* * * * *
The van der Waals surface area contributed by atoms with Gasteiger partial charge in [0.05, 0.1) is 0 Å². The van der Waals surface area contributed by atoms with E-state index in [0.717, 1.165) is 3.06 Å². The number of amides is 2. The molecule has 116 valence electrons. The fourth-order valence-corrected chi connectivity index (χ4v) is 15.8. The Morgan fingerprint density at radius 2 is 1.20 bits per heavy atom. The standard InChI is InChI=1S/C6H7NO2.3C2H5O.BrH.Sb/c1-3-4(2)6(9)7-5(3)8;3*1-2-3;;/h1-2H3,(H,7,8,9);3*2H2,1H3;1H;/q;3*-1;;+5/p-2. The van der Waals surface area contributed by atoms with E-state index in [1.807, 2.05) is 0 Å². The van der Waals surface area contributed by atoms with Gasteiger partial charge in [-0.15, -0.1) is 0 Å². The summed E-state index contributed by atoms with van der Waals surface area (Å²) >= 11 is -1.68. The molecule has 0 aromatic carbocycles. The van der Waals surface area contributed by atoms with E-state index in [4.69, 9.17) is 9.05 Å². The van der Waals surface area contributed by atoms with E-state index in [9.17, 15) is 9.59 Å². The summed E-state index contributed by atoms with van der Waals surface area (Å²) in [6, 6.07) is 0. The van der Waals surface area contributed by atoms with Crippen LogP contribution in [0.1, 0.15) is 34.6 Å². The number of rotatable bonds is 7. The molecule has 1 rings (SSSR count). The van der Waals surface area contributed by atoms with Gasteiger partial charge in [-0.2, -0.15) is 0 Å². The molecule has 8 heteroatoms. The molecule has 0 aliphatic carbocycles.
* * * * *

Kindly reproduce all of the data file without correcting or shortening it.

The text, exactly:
The van der Waals surface area contributed by atoms with Gasteiger partial charge in [0.05, 0.1) is 0 Å². The van der Waals surface area contributed by atoms with E-state index in [0.717, 1.165) is 3.06 Å². The number of amides is 2. The molecule has 116 valence electrons. The fourth-order valence-corrected chi connectivity index (χ4v) is 15.8. The Morgan fingerprint density at radius 2 is 1.20 bits per heavy atom. The standard InChI is InChI=1S/C6H7NO2.3C2H5O.BrH.Sb/c1-3-4(2)6(9)7-5(3)8;3*1-2-3;;/h1-2H3,(H,7,8,9);3*2H2,1H3;1H;/q;3*-1;;+5/p-2. The van der Waals surface area contributed by atoms with E-state index in [1.807, 2.05) is 0 Å². The van der Waals surface area contributed by atoms with Gasteiger partial charge in [-0.15, -0.1) is 0 Å². The summed E-state index contributed by atoms with van der Waals surface area (Å²) >= 11 is -1.68. The molecule has 0 aromatic carbocycles. The van der Waals surface area contributed by atoms with E-state index in [4.69, 9.17) is 9.05 Å². The van der Waals surface area contributed by atoms with E-state index in [9.17, 15) is 9.59 Å². The summed E-state index contributed by atoms with van der Waals surface area (Å²) in [6, 6.07) is 0. The van der Waals surface area contributed by atoms with Crippen LogP contribution in [0.1, 0.15) is 34.6 Å². The number of rotatable bonds is 7. The molecule has 1 rings (SSSR count). The van der Waals surface area contributed by atoms with Gasteiger partial charge in [-0.2, -0.15) is 0 Å². The molecule has 8 heteroatoms. The molecule has 0 aliphatic carbocycles.